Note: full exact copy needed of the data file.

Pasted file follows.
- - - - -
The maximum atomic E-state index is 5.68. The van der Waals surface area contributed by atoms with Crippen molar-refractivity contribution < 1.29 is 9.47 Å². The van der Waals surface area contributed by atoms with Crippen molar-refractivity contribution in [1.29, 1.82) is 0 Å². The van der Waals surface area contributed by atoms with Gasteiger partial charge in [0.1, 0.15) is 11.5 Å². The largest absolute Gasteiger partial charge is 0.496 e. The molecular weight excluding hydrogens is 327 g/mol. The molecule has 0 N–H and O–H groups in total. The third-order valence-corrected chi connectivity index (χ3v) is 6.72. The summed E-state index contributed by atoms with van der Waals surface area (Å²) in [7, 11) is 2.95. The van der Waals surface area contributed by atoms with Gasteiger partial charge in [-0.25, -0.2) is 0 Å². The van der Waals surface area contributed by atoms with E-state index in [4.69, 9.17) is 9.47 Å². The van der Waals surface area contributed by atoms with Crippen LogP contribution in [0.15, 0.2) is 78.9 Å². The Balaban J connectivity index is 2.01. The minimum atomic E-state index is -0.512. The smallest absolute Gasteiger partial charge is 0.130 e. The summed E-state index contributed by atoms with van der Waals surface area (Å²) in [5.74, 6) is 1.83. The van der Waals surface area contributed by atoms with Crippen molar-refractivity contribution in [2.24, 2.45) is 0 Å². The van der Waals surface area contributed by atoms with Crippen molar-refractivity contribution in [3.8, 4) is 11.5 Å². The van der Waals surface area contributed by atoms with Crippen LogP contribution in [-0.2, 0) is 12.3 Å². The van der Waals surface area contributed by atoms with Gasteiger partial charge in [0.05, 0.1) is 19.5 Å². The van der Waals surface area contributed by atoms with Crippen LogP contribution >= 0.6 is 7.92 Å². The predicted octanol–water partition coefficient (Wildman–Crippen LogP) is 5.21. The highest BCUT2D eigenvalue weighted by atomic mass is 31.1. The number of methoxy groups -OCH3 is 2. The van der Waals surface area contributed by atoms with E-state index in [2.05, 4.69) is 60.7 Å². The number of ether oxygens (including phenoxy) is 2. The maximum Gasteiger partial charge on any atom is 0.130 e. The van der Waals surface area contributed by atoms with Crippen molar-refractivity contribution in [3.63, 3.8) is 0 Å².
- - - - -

The maximum atomic E-state index is 5.68. The van der Waals surface area contributed by atoms with Crippen molar-refractivity contribution < 1.29 is 9.47 Å². The van der Waals surface area contributed by atoms with Crippen molar-refractivity contribution in [1.29, 1.82) is 0 Å². The van der Waals surface area contributed by atoms with Gasteiger partial charge in [0.1, 0.15) is 11.5 Å². The largest absolute Gasteiger partial charge is 0.496 e. The molecular weight excluding hydrogens is 327 g/mol. The molecule has 0 N–H and O–H groups in total. The third-order valence-corrected chi connectivity index (χ3v) is 6.72. The summed E-state index contributed by atoms with van der Waals surface area (Å²) in [7, 11) is 2.95. The van der Waals surface area contributed by atoms with Gasteiger partial charge in [-0.25, -0.2) is 0 Å². The van der Waals surface area contributed by atoms with E-state index in [4.69, 9.17) is 9.47 Å². The van der Waals surface area contributed by atoms with Crippen LogP contribution in [0.15, 0.2) is 78.9 Å². The Balaban J connectivity index is 2.01. The minimum atomic E-state index is -0.512. The smallest absolute Gasteiger partial charge is 0.130 e. The summed E-state index contributed by atoms with van der Waals surface area (Å²) in [5.74, 6) is 1.83. The van der Waals surface area contributed by atoms with Crippen molar-refractivity contribution in [2.24, 2.45) is 0 Å². The van der Waals surface area contributed by atoms with Crippen molar-refractivity contribution in [3.8, 4) is 11.5 Å². The van der Waals surface area contributed by atoms with Crippen LogP contribution in [-0.2, 0) is 12.3 Å². The van der Waals surface area contributed by atoms with Gasteiger partial charge in [0.05, 0.1) is 19.5 Å². The van der Waals surface area contributed by atoms with Crippen LogP contribution >= 0.6 is 7.92 Å². The predicted octanol–water partition coefficient (Wildman–Crippen LogP) is 5.21. The highest BCUT2D eigenvalue weighted by atomic mass is 31.1. The number of methoxy groups -OCH3 is 2. The van der Waals surface area contributed by atoms with E-state index in [2.05, 4.69) is 60.7 Å². The number of ether oxygens (including phenoxy) is 2. The maximum Gasteiger partial charge on any atom is 0.130 e. The van der Waals surface area contributed by atoms with Crippen molar-refractivity contribution in [3.63, 3.8) is 0 Å².